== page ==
suffering; results in safer and better working conditions for persons 
engaged in the slaughtering industry; brings about improvement of 
products and economies in slaughtering operations; and produces other 
benefits for producers, processors, and consumers which tend to 
expedite an orderly flow of livestock and livestock products in 
interstate and foreign commerce.''
    The HMSA is referenced in the Federal Meat Inspection Act (FMIA) 
(21 U.S.C. 603) and is implemented by FSIS humane handling and 
slaughter regulations found at 9 CFR part 313. Establishments are 
required to meet the humane handling and slaughter requirements in the 
regulations the entire time they hold livestock in connection with 
    On September 9, 2004, FSIS announced that livestock slaughter 
establishments should implement and maintain a systematic approach to 
humane handling and slaughter to best ensure compliance with the HMSA, 
FMIA, and the implementing regulations (69 FR 54625). A systematic 
approach is a comprehensive way of evaluating how livestock enter and 
move through an establishment. The 2004 notice outlined four steps 
establishments should take to develop and maintain a systematic 
approach. The guidance summarizes these four steps and states that 
under a systematic approach, establishments should:
    (1) Assess the ability of their livestock handling and slaughter 
practices to minimize distress and injury to livestock;
    (2) Design facilities and implement handling practices that 
minimize distress and injury to livestock;
    (3) Periodically evaluate facilities and handling methods to ensure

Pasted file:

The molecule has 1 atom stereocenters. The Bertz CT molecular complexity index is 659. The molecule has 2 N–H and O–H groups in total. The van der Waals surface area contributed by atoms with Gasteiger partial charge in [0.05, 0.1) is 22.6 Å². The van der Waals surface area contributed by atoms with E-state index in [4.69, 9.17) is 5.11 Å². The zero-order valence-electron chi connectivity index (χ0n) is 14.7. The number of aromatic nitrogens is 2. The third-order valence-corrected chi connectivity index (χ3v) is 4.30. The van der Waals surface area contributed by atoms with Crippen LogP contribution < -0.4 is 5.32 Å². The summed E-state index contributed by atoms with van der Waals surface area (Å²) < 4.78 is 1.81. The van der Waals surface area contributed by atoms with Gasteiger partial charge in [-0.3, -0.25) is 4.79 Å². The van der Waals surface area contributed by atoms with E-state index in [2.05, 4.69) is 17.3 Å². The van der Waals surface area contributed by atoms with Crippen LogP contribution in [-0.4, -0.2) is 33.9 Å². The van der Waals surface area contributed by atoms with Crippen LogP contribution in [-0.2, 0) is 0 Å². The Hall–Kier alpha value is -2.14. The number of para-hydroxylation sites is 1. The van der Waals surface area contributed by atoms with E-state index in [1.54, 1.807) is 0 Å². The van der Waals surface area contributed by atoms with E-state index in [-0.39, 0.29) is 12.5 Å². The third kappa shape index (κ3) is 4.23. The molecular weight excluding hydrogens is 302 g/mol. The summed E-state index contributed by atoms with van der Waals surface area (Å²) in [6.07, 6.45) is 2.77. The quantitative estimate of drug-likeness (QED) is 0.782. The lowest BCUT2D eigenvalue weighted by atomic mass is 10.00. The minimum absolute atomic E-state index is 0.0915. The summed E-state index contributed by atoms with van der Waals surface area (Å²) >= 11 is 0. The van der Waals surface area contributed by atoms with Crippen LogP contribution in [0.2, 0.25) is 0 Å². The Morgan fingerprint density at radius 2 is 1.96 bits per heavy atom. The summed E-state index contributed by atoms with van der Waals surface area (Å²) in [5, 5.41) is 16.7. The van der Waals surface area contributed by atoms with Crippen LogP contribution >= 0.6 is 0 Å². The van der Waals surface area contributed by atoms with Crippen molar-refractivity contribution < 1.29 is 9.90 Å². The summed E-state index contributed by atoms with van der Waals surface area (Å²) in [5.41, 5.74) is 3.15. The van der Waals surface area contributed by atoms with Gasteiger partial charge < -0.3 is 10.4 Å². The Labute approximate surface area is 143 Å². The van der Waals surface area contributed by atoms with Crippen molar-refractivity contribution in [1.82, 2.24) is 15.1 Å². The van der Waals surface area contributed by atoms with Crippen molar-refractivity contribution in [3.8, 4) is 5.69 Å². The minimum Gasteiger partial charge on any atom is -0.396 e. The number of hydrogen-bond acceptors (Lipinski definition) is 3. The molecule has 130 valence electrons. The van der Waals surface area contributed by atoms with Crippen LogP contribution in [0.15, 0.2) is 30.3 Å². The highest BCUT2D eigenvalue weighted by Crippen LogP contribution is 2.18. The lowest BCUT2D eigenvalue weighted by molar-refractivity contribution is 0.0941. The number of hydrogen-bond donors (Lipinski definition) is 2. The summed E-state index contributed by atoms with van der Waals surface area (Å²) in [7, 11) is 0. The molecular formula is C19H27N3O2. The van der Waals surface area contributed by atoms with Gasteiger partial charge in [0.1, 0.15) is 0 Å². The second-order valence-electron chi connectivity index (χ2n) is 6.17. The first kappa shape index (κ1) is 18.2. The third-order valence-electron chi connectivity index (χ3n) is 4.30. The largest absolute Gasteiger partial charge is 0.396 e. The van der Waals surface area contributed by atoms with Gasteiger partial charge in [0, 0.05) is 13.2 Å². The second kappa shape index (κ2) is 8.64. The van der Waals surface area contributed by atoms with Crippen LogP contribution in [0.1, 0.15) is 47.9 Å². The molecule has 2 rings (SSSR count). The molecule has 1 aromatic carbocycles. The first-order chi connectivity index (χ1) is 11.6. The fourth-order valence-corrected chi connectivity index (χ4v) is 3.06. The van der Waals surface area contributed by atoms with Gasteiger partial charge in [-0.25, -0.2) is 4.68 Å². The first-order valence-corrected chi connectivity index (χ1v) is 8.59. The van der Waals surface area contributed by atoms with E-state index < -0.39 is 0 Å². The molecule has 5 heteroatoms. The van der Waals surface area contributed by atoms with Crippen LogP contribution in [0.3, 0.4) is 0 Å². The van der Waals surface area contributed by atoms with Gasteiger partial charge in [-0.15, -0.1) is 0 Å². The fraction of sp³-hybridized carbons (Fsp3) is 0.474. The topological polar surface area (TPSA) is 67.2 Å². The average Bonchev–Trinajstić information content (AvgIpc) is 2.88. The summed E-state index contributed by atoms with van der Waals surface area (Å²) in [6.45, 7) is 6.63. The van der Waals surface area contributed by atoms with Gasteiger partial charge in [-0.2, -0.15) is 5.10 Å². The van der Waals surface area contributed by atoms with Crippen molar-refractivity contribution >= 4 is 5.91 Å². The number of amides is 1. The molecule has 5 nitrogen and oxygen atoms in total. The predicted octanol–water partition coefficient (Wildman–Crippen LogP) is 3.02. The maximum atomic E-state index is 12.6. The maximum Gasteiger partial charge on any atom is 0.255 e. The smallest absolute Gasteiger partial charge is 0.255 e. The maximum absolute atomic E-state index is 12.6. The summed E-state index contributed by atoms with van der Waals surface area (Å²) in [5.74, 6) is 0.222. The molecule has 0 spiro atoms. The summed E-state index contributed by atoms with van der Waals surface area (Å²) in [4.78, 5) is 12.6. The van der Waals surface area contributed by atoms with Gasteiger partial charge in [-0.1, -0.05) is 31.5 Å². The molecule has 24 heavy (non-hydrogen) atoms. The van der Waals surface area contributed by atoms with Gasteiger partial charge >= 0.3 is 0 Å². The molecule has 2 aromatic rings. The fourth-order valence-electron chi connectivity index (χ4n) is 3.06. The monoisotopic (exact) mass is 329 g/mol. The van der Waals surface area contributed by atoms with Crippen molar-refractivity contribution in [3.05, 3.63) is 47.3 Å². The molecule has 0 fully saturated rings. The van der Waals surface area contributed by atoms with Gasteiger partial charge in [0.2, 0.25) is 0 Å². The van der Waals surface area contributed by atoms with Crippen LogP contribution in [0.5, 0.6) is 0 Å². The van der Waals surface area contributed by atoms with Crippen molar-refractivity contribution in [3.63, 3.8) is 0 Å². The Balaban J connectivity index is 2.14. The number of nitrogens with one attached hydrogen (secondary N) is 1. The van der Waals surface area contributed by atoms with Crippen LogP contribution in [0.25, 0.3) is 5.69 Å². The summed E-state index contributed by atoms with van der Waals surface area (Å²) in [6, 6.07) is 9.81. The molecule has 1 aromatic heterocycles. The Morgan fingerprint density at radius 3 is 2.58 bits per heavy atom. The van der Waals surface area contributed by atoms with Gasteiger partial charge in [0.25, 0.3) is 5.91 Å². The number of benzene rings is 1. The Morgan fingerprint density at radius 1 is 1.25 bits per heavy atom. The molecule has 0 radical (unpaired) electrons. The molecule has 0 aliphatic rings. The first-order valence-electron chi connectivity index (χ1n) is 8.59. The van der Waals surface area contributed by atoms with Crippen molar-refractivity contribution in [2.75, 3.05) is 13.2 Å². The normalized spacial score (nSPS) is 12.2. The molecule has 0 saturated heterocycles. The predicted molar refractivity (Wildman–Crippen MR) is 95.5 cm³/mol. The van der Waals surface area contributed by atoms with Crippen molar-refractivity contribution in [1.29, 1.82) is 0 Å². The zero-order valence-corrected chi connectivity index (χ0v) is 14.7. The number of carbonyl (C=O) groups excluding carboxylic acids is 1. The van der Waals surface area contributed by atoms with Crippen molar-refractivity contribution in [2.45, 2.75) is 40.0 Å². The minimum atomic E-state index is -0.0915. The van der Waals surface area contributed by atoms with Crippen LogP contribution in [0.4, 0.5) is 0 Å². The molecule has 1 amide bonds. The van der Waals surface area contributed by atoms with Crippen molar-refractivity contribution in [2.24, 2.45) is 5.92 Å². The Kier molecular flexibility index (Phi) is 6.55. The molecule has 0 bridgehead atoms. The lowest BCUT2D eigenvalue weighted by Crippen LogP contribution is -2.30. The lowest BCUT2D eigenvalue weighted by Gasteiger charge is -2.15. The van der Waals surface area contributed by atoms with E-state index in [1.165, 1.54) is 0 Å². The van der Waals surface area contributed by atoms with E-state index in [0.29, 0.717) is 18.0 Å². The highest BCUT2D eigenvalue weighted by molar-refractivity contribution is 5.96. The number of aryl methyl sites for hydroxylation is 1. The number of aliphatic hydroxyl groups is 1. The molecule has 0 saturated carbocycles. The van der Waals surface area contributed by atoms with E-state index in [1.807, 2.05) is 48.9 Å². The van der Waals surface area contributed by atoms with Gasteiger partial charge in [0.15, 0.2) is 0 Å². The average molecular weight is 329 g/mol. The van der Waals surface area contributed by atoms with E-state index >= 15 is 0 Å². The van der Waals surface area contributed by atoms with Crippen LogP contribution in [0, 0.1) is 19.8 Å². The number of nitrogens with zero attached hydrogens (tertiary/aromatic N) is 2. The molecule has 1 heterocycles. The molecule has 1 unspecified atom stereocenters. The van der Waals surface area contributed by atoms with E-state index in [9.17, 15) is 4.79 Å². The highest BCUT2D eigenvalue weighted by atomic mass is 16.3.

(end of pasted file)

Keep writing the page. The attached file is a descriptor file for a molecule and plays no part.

that they continue to minimize distress and injury to livestock; and
    (4) When necessary, modify facilities and handling methods to 
ensure that they continue to minimize distress and injury to livestock.

[[Page 64471]]

    The guidance also explains that if an establishment takes this 
systematic approach and incorporates three additional features, FSIS 
would consider it a ``robust'' systematic approach. These three 
features are:
    (1) The establishment develops written procedures that it will 
implement to stay in compliance with the regulations or to come back 
into compliance should it fail to implement the program as written or 
fail to prevent noncompliance;
    (2) The establishment maintains written records that demonstrate 
that the program is being implemented as written, and that the program 
is effectively preventing identified potential noncompliances; and
    (3) These written procedures and records are made available for 
FSIS review upon request.

FSIS believes developing a written plan is a step toward a robust 
systematic approach to humane handling because a written plan can 
effectively address the four aspects of a systematic approach.